When the founders of baseball gathered in an old barn sometime in the 1800’s for their now-famous “Fourum On The Rules Of The Gaem of Baseball”, they couldn’t possibly have seen what the game would become today. Barrels of moonshine were tapped, all the town’s horsehair was gathered for base padding, and the boisterous meeting carried loudly through until dawn.
“I for one think that the bases should be stuffed with dried corn, and the winner of the game should be allowed to take it home to sup!” offered Abernathy Henkelschmear, a wizened townsfolk.
“You would do us all good to stuff that good-for-nothing gullet with dried corn and leave us all in peace,” sniffed Lorraine Toothelspout. She had harbored a disdain for Abernathy since a rounders accident years prior, one reason for the agreed-upon rules summit.
“Well, I think one thing that we can all agree on is that the ‘catcher’ should be held to a much lower standard than any other position,” said Henrik Lipkin, who happened to be a catcher himself.
The founders didn’t really get anywhere that evening, nor did they at the next several. But over the months, they were eventually able to agree on some cobbled-together rules for the game we now call baseball.
What Abernathy, Lorraine, Henrik, and the rest of them couldn’t have imagined was how their game would evolve. The use of gloves revolutionized the game after Poobah McPhee asked the vital question: “how can I make my hands stop hurting so much?” Future innovations included the presence of grass in the outfield, fencing to stop people from having to run over 1000 feet to retrieve a ball, and paying people to stand in the crowd and sell refreshments.
One innovation, however, changed the game more than any before it. This innovation wasn’t even directly related to the game. I speak, of course, of the radio.
Through ingenious bells, whistles, and gears, a person could speak in St. Louis, and be heard all over the Mississippi. Americans all over could have entertaining programming delivered directly to the comfort of their living rooms. And the game of baseball would suddenly become accessible to a more massive audience than ever before.
One hundred years after the invention of the radio, it is still the gold standard of delivering content to voracious listeners. While many borderline-heretics have opined on the need for “progress” and “continued innovation”, the everyday users of the radio still know that nothing can surpass it in reliability, simplicity, and utility.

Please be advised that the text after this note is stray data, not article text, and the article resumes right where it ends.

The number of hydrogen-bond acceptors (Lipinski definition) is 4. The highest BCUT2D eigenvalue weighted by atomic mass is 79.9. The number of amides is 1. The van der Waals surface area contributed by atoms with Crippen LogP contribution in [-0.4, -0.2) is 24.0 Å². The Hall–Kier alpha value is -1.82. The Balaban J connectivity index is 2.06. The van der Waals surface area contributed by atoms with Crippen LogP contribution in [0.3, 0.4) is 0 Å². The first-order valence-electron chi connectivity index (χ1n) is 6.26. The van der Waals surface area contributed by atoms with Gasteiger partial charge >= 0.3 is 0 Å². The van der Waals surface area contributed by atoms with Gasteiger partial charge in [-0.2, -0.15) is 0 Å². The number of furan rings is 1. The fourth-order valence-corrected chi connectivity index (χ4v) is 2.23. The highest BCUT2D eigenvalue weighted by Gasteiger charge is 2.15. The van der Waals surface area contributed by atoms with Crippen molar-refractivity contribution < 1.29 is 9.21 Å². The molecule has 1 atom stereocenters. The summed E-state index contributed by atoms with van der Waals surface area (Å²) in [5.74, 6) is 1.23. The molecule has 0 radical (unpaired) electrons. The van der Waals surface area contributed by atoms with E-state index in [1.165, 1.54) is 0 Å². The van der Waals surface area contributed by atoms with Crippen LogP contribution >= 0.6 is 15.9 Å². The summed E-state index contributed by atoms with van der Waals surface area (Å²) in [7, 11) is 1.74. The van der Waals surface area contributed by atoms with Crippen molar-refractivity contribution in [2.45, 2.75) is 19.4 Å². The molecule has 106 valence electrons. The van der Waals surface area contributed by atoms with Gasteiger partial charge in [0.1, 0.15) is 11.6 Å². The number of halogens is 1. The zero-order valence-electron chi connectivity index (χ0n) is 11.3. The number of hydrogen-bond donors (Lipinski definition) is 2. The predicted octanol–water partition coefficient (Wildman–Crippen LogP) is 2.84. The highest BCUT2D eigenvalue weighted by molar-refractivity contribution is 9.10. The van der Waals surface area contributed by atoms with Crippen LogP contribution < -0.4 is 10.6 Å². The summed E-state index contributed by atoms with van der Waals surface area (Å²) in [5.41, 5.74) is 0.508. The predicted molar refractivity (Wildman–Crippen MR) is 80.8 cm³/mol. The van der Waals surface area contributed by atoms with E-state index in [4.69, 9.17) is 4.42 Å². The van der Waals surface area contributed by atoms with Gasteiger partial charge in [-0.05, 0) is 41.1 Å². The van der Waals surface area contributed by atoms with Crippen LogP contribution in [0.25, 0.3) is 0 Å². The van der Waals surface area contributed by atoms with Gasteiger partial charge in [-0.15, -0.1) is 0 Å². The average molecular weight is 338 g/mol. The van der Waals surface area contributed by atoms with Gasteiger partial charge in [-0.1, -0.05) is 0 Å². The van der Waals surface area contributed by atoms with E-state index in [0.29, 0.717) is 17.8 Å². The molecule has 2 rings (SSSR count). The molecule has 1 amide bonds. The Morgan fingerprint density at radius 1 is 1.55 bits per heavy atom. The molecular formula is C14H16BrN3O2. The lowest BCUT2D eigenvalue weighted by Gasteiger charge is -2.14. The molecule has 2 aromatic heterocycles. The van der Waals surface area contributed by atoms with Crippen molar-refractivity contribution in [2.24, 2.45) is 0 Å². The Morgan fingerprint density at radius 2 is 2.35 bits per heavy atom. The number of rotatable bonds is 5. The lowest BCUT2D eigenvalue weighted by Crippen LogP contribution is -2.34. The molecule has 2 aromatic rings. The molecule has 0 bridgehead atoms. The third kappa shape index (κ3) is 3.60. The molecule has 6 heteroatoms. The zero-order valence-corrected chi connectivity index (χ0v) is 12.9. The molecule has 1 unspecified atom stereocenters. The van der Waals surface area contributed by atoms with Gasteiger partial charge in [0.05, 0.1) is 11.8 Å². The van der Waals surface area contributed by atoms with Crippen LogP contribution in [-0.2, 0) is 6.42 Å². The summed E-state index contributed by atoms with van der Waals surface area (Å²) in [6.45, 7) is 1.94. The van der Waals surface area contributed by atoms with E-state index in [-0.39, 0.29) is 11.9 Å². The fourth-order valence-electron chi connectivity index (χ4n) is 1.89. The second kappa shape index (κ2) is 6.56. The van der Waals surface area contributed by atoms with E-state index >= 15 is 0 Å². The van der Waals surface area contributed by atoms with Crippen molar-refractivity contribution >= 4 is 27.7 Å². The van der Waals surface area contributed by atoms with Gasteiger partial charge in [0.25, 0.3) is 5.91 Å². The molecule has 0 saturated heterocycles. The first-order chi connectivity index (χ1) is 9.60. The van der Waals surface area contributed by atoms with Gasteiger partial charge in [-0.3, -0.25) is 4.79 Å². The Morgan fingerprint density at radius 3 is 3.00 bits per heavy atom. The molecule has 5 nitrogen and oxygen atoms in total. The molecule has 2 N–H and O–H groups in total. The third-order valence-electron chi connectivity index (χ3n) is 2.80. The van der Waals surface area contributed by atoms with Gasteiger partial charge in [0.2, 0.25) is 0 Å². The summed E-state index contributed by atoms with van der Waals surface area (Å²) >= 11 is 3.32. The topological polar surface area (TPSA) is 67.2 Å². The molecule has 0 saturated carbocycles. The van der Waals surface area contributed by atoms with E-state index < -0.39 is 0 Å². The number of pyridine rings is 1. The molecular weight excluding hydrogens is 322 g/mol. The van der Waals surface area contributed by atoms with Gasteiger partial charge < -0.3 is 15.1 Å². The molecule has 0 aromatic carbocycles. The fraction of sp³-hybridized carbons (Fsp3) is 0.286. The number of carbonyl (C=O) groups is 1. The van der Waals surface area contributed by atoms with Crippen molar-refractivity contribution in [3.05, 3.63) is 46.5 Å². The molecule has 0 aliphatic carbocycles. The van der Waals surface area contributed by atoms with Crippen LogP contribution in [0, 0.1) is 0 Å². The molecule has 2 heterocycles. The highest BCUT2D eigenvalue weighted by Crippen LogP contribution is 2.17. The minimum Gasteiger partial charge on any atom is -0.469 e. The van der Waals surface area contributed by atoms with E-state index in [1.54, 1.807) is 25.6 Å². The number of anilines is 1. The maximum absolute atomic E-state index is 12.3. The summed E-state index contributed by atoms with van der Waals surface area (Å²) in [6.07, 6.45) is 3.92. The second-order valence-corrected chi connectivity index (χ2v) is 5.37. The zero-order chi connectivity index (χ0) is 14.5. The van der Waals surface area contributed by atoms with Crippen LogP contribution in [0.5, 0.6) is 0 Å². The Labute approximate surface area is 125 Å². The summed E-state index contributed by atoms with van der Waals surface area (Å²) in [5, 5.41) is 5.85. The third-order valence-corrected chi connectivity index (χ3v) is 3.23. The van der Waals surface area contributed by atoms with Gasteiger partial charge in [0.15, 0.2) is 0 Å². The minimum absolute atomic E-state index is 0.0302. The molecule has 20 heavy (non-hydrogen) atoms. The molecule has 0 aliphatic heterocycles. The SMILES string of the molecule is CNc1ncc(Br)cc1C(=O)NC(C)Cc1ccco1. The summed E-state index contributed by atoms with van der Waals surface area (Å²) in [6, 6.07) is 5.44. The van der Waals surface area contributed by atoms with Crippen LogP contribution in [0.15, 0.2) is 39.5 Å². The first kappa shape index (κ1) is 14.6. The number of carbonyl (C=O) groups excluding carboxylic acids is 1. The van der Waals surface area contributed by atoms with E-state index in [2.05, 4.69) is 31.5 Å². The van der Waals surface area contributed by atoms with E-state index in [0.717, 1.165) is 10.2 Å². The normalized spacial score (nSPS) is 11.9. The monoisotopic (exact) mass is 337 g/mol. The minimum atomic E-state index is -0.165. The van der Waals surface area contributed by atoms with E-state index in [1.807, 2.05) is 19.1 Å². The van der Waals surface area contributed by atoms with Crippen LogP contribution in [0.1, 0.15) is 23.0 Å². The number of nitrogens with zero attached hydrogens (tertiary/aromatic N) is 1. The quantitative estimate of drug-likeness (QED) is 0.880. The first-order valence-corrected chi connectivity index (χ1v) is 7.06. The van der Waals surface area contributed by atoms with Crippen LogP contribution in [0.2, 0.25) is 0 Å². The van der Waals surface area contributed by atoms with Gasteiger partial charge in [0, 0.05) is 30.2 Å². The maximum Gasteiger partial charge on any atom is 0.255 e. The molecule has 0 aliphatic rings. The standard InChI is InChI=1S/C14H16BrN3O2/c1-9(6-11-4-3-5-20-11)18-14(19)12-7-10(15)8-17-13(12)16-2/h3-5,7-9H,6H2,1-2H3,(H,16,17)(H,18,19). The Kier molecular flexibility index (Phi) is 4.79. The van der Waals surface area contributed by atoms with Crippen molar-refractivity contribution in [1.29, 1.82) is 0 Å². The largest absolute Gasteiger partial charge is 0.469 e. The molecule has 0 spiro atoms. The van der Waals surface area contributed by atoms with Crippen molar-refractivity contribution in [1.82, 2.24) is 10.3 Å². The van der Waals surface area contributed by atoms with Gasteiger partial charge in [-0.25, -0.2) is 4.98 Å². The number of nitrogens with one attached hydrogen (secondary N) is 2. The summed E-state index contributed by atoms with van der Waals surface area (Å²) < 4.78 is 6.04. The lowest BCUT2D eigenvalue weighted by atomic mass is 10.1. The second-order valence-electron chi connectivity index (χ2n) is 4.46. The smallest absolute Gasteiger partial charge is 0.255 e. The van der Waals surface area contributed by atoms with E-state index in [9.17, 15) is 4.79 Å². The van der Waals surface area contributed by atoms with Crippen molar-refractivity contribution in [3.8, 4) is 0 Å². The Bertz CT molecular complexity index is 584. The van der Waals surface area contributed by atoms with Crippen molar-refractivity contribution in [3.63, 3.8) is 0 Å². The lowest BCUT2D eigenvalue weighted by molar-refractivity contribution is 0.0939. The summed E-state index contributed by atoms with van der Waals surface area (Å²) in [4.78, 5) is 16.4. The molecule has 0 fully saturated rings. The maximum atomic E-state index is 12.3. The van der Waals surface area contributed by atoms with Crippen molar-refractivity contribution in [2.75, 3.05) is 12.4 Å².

While it would, of course, be nice to one day have some sort of pictures-via-radio technology, I fear that such an invention may occur well beyond the scope of our lifetimes. So why yearn for technology that is so clearly beyond us, and not enjoy the fruits of inventors long dead?
It was, after all, through this magical device that hundreds (hundreds!) of Puget Sound listeners were today regaled with the wizardry of James Paxton. I fear that any who demand more may simply be lacking in imagination. I, for one, only need hear “Paxton touches 95 there,” and I’m sold. In my ears, a chorus of angels. Before my eyes, the domination of our prodigal Canuck, returned. In my head, visions of a victorious Mariners team this October.
Both of the Mariners’ top prospects were playing in today’s game too. Thankfully, the magic of radio was there to capture each of them clobbering a baseball back into Abernathy’s barn. The Mariners’ top radiosman Aaron Goldsmith painted a verbal picture.
“Back, back, back!” cried Goldsmith after Jarred Kelenic clobbered his baseball.
Back, back, back, we could picture the hopeless outfielder retreat after the ball.
Gary Hill painted a different, though no less vivid, picture after Julio Rodriguez’s dinger.
“He is back, he is back,” breathed Hill. Just as with Kelenic’s homer, the captive audience could picture the outfielder going back, going back.
James Paxton striking out eight. Julio Rodriguez and Jarred Kelenic each hitting a dinger. These are experiences that the Mariners brought to our living rooms in a way that would simply not have been possible just 122 short years ago.
Would a visual radio be possible, experts agree that it may look like the following tweets. We may only hope that the Mariners are able to unlock this technology for broadcasting in the near future.